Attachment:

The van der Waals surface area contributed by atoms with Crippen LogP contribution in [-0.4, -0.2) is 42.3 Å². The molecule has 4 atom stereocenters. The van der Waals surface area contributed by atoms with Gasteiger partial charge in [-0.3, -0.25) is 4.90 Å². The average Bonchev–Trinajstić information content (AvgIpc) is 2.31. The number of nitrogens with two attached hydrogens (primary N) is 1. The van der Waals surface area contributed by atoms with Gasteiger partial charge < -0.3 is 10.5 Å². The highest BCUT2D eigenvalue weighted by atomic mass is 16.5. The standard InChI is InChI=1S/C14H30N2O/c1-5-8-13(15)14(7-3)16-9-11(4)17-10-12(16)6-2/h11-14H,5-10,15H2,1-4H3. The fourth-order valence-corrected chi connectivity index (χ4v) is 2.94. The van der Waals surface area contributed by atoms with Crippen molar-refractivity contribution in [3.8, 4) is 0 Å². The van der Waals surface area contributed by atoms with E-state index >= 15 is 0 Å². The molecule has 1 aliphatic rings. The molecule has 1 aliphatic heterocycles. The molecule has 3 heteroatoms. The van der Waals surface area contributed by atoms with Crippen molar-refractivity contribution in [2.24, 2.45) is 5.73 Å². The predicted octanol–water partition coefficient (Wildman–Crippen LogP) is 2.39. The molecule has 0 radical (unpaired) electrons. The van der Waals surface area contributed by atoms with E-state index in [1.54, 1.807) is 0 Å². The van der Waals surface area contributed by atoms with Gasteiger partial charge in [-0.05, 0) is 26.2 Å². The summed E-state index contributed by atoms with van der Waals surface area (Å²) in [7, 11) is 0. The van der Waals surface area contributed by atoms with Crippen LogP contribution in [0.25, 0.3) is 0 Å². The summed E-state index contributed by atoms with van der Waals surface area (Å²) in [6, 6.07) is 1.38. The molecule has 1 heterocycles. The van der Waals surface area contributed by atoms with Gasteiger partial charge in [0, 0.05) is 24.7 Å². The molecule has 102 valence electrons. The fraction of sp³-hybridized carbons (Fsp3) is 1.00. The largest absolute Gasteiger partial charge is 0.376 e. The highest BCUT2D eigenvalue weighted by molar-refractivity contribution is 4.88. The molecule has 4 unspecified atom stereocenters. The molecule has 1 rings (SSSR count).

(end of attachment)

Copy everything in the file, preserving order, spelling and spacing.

The van der Waals surface area contributed by atoms with Crippen LogP contribution in [-0.4, -0.2) is 42.3 Å². The molecule has 4 atom stereocenters. The van der Waals surface area contributed by atoms with Gasteiger partial charge in [-0.3, -0.25) is 4.90 Å². The average Bonchev–Trinajstić information content (AvgIpc) is 2.31. The number of nitrogens with two attached hydrogens (primary N) is 1. The van der Waals surface area contributed by atoms with Gasteiger partial charge < -0.3 is 10.5 Å². The highest BCUT2D eigenvalue weighted by atomic mass is 16.5. The standard InChI is InChI=1S/C14H30N2O/c1-5-8-13(15)14(7-3)16-9-11(4)17-10-12(16)6-2/h11-14H,5-10,15H2,1-4H3. The fourth-order valence-corrected chi connectivity index (χ4v) is 2.94. The van der Waals surface area contributed by atoms with Crippen molar-refractivity contribution in [3.8, 4) is 0 Å². The van der Waals surface area contributed by atoms with E-state index >= 15 is 0 Å². The molecule has 1 aliphatic rings. The molecule has 1 aliphatic heterocycles. The molecule has 3 heteroatoms. The van der Waals surface area contributed by atoms with Crippen molar-refractivity contribution in [2.24, 2.45) is 5.73 Å². The predicted octanol–water partition coefficient (Wildman–Crippen LogP) is 2.39. The molecule has 0 radical (unpaired) electrons. The van der Waals surface area contributed by atoms with E-state index in [1.54, 1.807) is 0 Å². The van der Waals surface area contributed by atoms with Gasteiger partial charge in [-0.05, 0) is 26.2 Å². The summed E-state index contributed by atoms with van der Waals surface area (Å²) in [7, 11) is 0. The van der Waals surface area contributed by atoms with Crippen LogP contribution in [0.25, 0.3) is 0 Å². The summed E-state index contributed by atoms with van der Waals surface area (Å²) in [6, 6.07) is 1.38. The molecule has 1 heterocycles. The van der Waals surface area contributed by atoms with Gasteiger partial charge in [0, 0.05) is 24.7 Å². The molecule has 102 valence electrons. The fraction of sp³-hybridized carbons (Fsp3) is 1.00. The largest absolute Gasteiger partial charge is 0.376 e. The highest BCUT2D eigenvalue weighted by molar-refractivity contribution is 4.88. The molecule has 4 unspecified atom stereocenters. The molecule has 1 rings (SSSR count).